New Zealand, the land of milk and honey, is the „dream‟ of many Pacific people. Expectations of New Zealand were high as Pacific people dreamt of „the better life‟ from migrated family members who retold their experiences confirming their version of life in New Zealand. Many Pacific migrants came with the intention of improving the lives of their families and for themselves. Positioned within the situational context of understanding Pacific migrants isolated from their culture, this thesis aims to understand how island-born Pacific people acculturate to New Zealand society as consumers. The research question centers on understanding how Pacific people living in New Zealand experience consumer acculturation. This research founded on a critical ethnographic stance addresses traditionally unbalanced power relations between researcher and participant and ensures participants are in control of their involvement in the study. Video diaries are used to capture routine, daily experiences of Pacific consumers. Participants narrated and reflected on their lives in New Zealand and considered how this differed from their lives in the islands. Video diaries were conducted with nine participants from two cities in New Zealand; Hamilton and Dunedin. Participants are from; Samoa (3), Tonga (2), Fiji (3) and Cook Islands (1). Each participant is tasked with recording aspects of their lives for the duration of 6 to 8 weeks, meeting regularly with the researcher to discuss progress, change tapes, and, most importantly build a relationship. Upon completion of the diary fieldwork stage, the researcher and participant meet for a final interview to collaborate on themes and clarify any issues outstanding. Participant narratives are expressed within five storylines: premigration expectations; change of the collective; becoming an individual; consumption desires; and, cultural maintenance. These storylines explore themes surrounding the consumer acculturation process in New Zealand. They illustrate that the reality of life in New Zealand varies considerably from participants‟ initial expectations. Participants acknowledged that they needed to become more independent and take on more individualistic values to fit into their new environment. Participants attempted to maintain aspects of their culture, in particular, the "circle of giving" through obligation. However, this was not always possible. Consumer acculturation appeared throughout the everyday experiences of participants. This included; in public and private situations, in the home, work and at social occasions. Individual adaptation of consumption values from Pacific to Western pervaded all areas of participant lives. By looking at contemporary Pacific consumption patterns we learn that there is similarity to previous patterns of Western consumption. Consumption feeds the desires of many Pacific people to want more, have more, own more and replaces more traditional values like community ownership and reciprocity. A process of consumer acculturation developed from these understandings, highlights the movement of participants as they graduate to-and-from different phases of the process, i.e., from the dream, to the reality of life in New Zealand. Understanding individual journeys of Pacific consumers highlights the acculturation processes that Pacific people go through to merge into New Zealand society. Through this insight, the meaning of consumption is considered and in turn how this translates to the wider culture, both in New Zealand and in the Pacific. Through understanding these consumption meanings and experiences, we consider ways to alleviate negative consumer acculturative experience. The bigger picture brings us back to questioning the relevance and structure of a consumer lifestyle. Within a New Zealand context, Pacific consumers would benefit from the integration of their core values into their daily lives and the embracing of their value system by wider societal structures. Seeking solutions from collective methods would encourage the retention of cultural values. Undoubtedly taking the "the best from both worlds" would be the ultimate route to navigating life in New Zealand.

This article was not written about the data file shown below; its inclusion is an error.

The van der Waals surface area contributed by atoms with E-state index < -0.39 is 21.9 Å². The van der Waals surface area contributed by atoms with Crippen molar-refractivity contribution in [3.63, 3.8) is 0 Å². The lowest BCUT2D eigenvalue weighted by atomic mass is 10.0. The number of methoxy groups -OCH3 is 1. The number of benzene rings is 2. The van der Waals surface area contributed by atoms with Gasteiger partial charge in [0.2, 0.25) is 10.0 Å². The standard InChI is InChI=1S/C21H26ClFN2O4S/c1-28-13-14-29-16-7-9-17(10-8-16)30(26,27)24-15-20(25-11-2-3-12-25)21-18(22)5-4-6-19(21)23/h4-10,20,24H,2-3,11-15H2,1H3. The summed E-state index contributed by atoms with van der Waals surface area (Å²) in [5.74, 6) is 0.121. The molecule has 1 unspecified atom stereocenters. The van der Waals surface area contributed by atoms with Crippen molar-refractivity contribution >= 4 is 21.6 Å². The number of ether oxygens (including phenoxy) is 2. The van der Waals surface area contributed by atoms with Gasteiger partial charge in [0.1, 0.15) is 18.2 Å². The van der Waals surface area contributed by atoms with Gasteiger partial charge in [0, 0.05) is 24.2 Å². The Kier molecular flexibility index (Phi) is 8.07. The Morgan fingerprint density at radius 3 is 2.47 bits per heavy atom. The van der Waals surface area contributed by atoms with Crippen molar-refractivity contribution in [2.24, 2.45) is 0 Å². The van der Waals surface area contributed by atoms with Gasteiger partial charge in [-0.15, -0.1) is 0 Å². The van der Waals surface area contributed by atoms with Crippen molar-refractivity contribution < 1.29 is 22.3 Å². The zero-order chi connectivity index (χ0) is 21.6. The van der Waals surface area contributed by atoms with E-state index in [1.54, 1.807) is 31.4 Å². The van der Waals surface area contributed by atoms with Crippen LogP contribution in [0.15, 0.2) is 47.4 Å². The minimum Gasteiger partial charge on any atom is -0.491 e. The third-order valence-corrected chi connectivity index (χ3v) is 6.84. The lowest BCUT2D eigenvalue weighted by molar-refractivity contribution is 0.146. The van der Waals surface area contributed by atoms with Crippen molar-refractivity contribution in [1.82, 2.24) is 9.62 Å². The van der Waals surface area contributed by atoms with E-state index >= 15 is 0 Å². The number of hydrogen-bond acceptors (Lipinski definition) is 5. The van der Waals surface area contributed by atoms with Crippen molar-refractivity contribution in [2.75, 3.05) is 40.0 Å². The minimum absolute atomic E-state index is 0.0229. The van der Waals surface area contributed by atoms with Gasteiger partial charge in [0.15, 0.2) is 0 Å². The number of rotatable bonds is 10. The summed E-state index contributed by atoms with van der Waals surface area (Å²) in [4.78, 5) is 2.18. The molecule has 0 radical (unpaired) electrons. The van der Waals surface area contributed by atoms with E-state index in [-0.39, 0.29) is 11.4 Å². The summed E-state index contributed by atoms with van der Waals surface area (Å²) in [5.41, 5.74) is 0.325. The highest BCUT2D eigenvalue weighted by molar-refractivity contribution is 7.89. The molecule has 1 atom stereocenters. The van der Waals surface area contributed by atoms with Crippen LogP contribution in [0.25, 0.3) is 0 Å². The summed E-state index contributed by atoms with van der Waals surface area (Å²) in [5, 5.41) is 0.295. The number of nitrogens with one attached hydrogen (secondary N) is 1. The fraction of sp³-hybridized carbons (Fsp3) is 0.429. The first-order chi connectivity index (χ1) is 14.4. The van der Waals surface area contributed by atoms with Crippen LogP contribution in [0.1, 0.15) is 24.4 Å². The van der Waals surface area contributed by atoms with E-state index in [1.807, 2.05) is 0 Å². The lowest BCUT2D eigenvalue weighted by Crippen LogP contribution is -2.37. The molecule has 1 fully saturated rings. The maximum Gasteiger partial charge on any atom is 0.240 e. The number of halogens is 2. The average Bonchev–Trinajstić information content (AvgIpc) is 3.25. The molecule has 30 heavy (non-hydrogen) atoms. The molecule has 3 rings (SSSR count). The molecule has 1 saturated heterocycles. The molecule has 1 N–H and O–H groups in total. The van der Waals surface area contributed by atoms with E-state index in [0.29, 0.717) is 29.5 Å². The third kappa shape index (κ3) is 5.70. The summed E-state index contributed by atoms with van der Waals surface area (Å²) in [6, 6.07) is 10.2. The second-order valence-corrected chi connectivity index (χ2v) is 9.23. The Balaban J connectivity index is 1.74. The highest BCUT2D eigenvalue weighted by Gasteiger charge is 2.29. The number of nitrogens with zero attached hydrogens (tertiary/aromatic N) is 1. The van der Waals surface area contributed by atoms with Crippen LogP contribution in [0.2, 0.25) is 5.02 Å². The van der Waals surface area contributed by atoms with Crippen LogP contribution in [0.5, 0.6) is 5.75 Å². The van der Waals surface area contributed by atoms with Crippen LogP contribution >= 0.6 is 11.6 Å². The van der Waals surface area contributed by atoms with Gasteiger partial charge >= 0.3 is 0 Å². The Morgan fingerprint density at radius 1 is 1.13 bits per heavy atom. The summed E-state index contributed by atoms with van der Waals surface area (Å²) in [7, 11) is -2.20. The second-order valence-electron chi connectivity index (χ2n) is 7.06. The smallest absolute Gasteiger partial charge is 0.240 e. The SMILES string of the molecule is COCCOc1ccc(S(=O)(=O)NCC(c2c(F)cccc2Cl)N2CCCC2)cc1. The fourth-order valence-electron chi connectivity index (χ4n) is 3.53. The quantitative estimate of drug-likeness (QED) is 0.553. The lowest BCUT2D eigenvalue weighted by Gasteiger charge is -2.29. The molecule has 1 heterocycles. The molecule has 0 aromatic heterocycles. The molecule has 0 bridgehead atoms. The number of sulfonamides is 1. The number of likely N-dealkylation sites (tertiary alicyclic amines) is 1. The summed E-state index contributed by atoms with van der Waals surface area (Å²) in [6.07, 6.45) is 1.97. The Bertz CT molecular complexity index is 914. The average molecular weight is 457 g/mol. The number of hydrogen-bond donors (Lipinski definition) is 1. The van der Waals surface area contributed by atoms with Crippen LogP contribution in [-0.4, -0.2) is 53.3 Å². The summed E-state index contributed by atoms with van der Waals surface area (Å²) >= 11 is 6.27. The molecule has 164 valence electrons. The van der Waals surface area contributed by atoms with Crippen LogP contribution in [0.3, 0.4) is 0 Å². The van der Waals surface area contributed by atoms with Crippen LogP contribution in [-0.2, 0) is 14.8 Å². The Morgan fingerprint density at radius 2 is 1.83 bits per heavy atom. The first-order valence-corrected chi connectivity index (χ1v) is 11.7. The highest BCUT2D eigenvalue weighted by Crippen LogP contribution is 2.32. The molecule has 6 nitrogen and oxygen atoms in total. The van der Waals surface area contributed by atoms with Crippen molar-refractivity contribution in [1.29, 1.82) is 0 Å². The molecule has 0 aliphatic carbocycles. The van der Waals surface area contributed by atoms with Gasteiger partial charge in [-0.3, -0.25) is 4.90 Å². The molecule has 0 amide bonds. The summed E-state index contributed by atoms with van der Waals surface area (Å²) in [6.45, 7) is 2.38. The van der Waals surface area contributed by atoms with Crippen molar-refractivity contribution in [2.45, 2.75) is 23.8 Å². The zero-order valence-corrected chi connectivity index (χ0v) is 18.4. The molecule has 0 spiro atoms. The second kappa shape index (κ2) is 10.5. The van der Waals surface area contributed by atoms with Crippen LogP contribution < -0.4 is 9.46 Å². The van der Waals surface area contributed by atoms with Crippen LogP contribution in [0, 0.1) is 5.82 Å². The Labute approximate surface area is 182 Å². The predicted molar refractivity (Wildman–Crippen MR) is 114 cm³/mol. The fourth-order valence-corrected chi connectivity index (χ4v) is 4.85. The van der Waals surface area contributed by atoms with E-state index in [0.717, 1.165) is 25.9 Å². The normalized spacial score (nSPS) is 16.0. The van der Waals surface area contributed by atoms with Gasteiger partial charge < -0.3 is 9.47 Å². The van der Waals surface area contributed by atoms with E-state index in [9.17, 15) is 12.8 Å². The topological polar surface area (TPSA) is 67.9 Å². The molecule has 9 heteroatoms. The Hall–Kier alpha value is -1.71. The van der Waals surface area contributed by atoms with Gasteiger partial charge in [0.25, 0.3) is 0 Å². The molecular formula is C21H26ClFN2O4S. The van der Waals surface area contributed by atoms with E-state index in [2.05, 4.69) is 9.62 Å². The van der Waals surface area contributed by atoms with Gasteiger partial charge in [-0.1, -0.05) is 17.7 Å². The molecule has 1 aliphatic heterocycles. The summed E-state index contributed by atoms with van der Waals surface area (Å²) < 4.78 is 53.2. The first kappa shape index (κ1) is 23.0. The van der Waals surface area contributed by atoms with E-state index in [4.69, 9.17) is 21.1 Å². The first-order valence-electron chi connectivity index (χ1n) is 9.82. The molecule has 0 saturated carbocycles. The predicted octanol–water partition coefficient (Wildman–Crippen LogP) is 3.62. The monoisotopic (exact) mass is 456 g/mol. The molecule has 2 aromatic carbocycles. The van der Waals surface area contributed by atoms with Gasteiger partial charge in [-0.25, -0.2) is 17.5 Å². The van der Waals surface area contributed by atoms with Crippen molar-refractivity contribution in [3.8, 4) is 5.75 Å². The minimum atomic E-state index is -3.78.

View record details